It’s not all fondant and games. Jen Doll, author of Save the Date: The Occasional Mortifications of a Serial Wedding Guest, reveals what today’s traditions owe to evil spirits, dental hygiene, and Queen Victoria.
1. The Egyptians were probably the first to exchange wedding rings. By Medieval times, it was believed that a vein ran from the fourth finger of the left hand to the heart, so this became the trendy place to show off your rock.
2. But engagement rings didn’t take off until the Middle Ages. In 1215, Pope Innocent III declared that there should be a longer waiting period between betrothal and marriage, spiking th wring’s popularity.
3. And diamonds came even later. Though the first recorded exchange of a diamond engagement ring was in 1477, when Albert of Saxe-Coburg and Gotha proposed to Mary of Burgundy, they weren’t the standard until 1947, when Frances Gerety, who never herself married, coined “A Diamond Is Forever” for De Beers.
4. White Wedding dresses weren’t de rigueur until Queen Victoria wore one to marry Albert of Saxe-Coburg in 1840.
5. In ancient times, brides carried bunches of aromatic herbs, like garlic, dill, and rosemary, to ward off evil spirits; this irradiation continued into the 1800s. (Guests, it’s said, might also nibble on the herbs for fresh breath.) Queen Victoria, who carried a bouquet of snowdrops, also gets credit for starting the modern floral trend.
6. Throwing the bouquets wasn’t always about calling out single ladies- it started because guests used to tear off pieces of the bride’s dress in an attempt to take some of her back home. The tossed flowers were intended to distract the crowd do she could get away unscathed.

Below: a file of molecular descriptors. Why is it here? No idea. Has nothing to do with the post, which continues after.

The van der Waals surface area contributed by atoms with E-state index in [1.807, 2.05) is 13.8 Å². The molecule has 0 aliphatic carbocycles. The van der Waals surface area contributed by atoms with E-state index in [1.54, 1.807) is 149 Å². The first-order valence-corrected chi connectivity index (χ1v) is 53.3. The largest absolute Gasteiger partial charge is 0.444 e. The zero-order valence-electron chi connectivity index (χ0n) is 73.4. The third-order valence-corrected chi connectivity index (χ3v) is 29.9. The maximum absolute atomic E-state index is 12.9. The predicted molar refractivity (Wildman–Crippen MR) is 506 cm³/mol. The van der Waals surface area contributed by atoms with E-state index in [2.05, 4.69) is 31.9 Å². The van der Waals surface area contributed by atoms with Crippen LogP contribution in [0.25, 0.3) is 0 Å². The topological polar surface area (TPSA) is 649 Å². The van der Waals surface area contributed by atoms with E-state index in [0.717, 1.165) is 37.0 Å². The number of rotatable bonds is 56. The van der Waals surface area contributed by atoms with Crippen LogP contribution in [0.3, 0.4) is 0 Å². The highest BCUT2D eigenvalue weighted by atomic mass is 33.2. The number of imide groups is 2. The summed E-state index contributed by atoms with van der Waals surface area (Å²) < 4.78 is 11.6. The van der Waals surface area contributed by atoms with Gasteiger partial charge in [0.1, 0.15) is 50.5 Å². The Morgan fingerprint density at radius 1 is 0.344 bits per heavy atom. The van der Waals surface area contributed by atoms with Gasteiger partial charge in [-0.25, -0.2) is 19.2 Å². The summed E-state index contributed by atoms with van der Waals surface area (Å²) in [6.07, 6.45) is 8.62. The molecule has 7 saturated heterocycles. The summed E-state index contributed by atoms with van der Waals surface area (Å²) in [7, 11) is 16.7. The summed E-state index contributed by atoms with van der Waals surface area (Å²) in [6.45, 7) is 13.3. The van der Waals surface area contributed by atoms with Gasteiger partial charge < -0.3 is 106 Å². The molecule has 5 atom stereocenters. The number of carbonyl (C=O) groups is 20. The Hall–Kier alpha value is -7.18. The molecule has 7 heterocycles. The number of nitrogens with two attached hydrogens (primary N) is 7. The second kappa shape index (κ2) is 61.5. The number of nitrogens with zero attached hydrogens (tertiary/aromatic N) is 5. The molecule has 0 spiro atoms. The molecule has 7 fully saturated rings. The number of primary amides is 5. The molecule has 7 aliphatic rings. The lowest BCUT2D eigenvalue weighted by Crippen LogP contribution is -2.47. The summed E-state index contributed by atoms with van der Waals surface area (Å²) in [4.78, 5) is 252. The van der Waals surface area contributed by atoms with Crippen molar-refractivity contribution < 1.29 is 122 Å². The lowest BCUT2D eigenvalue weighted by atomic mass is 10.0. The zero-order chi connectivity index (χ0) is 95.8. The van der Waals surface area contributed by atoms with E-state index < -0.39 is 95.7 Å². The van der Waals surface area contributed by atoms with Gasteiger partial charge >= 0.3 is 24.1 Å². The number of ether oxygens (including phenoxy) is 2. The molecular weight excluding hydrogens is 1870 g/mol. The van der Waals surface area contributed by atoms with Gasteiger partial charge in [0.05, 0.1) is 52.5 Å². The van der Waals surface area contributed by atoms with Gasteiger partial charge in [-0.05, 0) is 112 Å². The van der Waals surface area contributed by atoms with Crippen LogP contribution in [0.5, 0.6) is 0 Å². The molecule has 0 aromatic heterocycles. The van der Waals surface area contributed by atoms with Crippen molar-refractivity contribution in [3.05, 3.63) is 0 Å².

7. Early bridesmaids were dressed exactly like the bride to confuse evil spirits, who might otherwise target the happy couple. It wasn’t until the trend-setting Victorian era that bridesmaids began wearing white dresses with short veils, setting them a bit apart from the bride.
8. The bride stands to the groom's left at the altar because in the old days of “marriage by capture” the groom needed his right hand free to fight off other suitors.
9. The phrase “tying the knot” comes from an old Irish custom called hand fasting, which involved tying the bride and groom’s hands together at the ceremony to symbolize their commitment.
10. During the Roman Empire, wedding cakes were actually bread, and they were broken over the head of the bride by the groom to symbolize fertility. Today’s tradition of smearing cake on each other’s faces is a little sweeter.
11. The honeymoon comes from a Norse tradition, wherein newlyweds would go into hiding for a month, drinking a cup of honey wine each day.
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